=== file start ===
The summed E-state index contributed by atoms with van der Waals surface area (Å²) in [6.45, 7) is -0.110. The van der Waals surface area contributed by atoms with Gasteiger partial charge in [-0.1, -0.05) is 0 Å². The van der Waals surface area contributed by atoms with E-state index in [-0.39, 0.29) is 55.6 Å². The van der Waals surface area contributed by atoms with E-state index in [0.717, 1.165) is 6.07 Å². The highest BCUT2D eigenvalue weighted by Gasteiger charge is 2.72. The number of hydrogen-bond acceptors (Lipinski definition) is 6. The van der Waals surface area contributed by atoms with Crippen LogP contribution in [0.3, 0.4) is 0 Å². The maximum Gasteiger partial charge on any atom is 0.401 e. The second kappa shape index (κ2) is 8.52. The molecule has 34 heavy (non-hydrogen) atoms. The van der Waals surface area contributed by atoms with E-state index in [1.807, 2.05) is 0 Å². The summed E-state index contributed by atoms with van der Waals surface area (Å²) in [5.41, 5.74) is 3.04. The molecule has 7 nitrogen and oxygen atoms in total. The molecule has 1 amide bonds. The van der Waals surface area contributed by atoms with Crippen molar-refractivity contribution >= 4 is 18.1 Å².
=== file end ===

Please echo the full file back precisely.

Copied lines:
The summed E-state index contributed by atoms with van der Waals surface area (Å²) in [6.45, 7) is -0.110. The van der Waals surface area contributed by atoms with Gasteiger partial charge in [-0.1, -0.05) is 0 Å². The van der Waals surface area contributed by atoms with E-state index in [-0.39, 0.29) is 55.6 Å². The van der Waals surface area contributed by atoms with E-state index in [0.717, 1.165) is 6.07 Å². The highest BCUT2D eigenvalue weighted by Gasteiger charge is 2.72. The number of hydrogen-bond acceptors (Lipinski definition) is 6. The van der Waals surface area contributed by atoms with Crippen LogP contribution in [0.3, 0.4) is 0 Å². The maximum Gasteiger partial charge on any atom is 0.401 e. The second kappa shape index (κ2) is 8.52. The molecule has 34 heavy (non-hydrogen) atoms. The van der Waals surface area contributed by atoms with E-state index in [1.807, 2.05) is 0 Å². The summed E-state index contributed by atoms with van der Waals surface area (Å²) in [5.41, 5.74) is 3.04. The molecule has 7 nitrogen and oxygen atoms in total. The molecule has 1 amide bonds. The van der Waals surface area contributed by atoms with Crippen molar-refractivity contribution >= 4 is 18.1 Å².